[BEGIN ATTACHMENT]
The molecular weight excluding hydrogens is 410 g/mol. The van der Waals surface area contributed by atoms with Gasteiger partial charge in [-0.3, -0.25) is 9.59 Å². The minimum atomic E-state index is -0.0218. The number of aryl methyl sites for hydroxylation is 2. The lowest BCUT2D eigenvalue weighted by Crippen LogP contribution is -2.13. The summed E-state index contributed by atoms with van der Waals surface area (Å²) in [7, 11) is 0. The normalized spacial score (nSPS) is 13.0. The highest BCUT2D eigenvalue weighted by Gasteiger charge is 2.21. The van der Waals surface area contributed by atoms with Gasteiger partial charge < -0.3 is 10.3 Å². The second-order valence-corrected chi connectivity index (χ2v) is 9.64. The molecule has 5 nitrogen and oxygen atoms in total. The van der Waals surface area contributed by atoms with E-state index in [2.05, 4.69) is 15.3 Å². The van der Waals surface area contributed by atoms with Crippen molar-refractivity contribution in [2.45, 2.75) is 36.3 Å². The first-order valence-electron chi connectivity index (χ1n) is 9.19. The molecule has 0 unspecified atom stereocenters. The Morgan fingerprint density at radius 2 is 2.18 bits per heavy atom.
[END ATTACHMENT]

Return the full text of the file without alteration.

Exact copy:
The molecular weight excluding hydrogens is 410 g/mol. The van der Waals surface area contributed by atoms with Gasteiger partial charge in [-0.3, -0.25) is 9.59 Å². The minimum atomic E-state index is -0.0218. The number of aryl methyl sites for hydroxylation is 2. The lowest BCUT2D eigenvalue weighted by Crippen LogP contribution is -2.13. The summed E-state index contributed by atoms with van der Waals surface area (Å²) in [7, 11) is 0. The normalized spacial score (nSPS) is 13.0. The highest BCUT2D eigenvalue weighted by Gasteiger charge is 2.21. The van der Waals surface area contributed by atoms with Gasteiger partial charge < -0.3 is 10.3 Å². The second-order valence-corrected chi connectivity index (χ2v) is 9.64. The molecule has 5 nitrogen and oxygen atoms in total. The van der Waals surface area contributed by atoms with E-state index in [2.05, 4.69) is 15.3 Å². The van der Waals surface area contributed by atoms with Crippen molar-refractivity contribution in [2.45, 2.75) is 36.3 Å². The first-order valence-electron chi connectivity index (χ1n) is 9.19. The molecule has 0 unspecified atom stereocenters. The Morgan fingerprint density at radius 2 is 2.18 bits per heavy atom.